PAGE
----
The Principles of Psychology
The Principles of Psychology is a monumental text in the history of psychology, written by American psychologist William James and published in 1890. James was an American philosopher and psychologist who trained to be a physician before going into psychology. Known as "The Father of Psychology", James also authored Essays in Radical Empiricism, important in philosophy, and The Varieties of Religious Experience, which led to understanding the differences of religious experience that helped build theories of mind cure.
There are four methods from James' book: stream of consciousness (James' most famous psychological metaphor); emotion (later known as the James–Lange theory); habit (human habits are constantly formed to achieve certain results); and will (through James' personal experiences in life).
Nineteenth century experimental results
The openings of The Principles of Psychology presented what was known at the time of writing about the localization of functions in the brain: how each sense seemed to have a neural center to which it reported and how varied bodily motions have their sources in other centers.
The particular hypotheses and observations on which James relied are now very dated, but the broadest conclusion to which his material leads is still valid, which was that the functions of the "lower centers" (beneath the cerebrum) become increasingly specialized as one moves from reptiles, through ever more intelligent mammals, to inhumans while the functions of the cerebrum itself become increasingly flexible and less localized as one moves along the same continuum.
James also discussed experiments on illusions (optical, auditory, etc.) and offered a physiological explanation for many of them, including that "the brain reacts by paths which previous experiences have worn, and makes us usually perceive the probable thing, i.e. the thing by which on previous occasions the reaction was most frequently aroused." Illusions are thus a special case of the phenomenon of habit.
In the use of the comparative method, James wrote, "instincts of animals are ransacked to throw light on our own...." By this light, James dismisses the platitude that "man differs from lower creatures by the almost total absence of instincts." There is no such absence, so the difference must be found elsewhere.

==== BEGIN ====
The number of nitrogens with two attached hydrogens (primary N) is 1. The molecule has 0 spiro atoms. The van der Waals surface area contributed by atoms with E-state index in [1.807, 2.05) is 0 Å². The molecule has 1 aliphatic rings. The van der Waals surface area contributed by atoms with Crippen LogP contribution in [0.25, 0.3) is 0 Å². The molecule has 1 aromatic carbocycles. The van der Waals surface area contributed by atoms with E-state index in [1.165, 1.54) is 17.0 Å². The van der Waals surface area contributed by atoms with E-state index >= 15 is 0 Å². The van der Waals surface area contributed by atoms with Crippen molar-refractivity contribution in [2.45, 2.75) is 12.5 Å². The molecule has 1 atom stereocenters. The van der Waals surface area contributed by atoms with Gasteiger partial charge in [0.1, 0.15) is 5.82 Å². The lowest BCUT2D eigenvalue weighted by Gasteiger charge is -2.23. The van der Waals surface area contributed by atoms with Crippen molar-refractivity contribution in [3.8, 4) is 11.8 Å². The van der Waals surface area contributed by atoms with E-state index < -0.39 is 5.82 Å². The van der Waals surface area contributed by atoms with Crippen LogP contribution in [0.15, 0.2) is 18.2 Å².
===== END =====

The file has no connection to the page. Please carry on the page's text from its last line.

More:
Humanity has, indeed, a far greater variety of inborn unreasoned impulses than any other animal, and any one of those impulses taken by itself is as much an "instinct" as any impulse possessed by a chicken. But in humans, instincts never operate by themselves for long. They soon give rise to memories and are mixed with expectations of consequences so that gradually, as a child grows to adulthood, the instincts are brought within the bounds of a single, unified, responsible personality.
Selected important topics
The Principles of Psychology covered a large number of topics, but some topics stand out as being more useful and applicable than others, particularly the sections on stream of consciousness, emotion, habit, and will.
Stream of consciousness
Stream of consciousness is arguably James' most famous psychological metaphor. He argued that human thought can be characterized as a flowing stream, which was an innovative concept at the time due to the prior argument being that human thought was more so like a distinct chain. He also believed that humans can never experience the exact same thought or idea more than once. In addition to this, he viewed consciousness as completely continuous.
James introduced a new theory of emotion (later known as the James–Lange theory), which argued that an emotion is instead the consequence rather than the cause of the bodily experiences associated with its expression. In other words, a stimulus causes a physical response and an emotion follows the response. This theory has received criticism throughout the years since its introduction, but regardless, it still has its merits.
Human habits are constantly formed to achieve certain results because of ones strong feelings of wanting or wishing for something. James emphasized the importance and power of human habit and proceeded to draw a conclusion. James noted that the laws of habit formation are unbiased, habits are capable of causing either good or bad actions. And once either a good or bad habit has begun to be established, it is very difficult to change.
Will is the final chapter of the Principles of Psychology, which was through James' own personal experiences in life. There was one question that troubled James during his crisis, which was whether or not free will existed.  " The most essential achievement of the will,... when it is most 'voluntary', is to attend to a difficult object and hold it fast before the mind... Effort of attention is thus the essential phenomenon of will." 
- James, W. (1890). The principles of psychology. New York: H. Holt and Company.
- James, W. (1950). The principles of psychology: In two volumes, V. 2. New York: Dover Publications.
- James, W. (1983). The principles of psychology. Cambridge, MA: Harvard University Press (with introduction by George A. Miller).
The Principles of Psychology was a vastly influential textbook which summarized the field of psychology through the time of its publication. Psychology was beginning to gain popularity and acclaim in the United States at this time, and the compilation of this textbook only further solidified psychology's credibility as a science.
- Rutherford, Raymond E. Fancher, Alexandra (2012). Pioneers of psychology: a history (4th ed. ed.). New York: W.W. Norton. ISBN 9780393935301.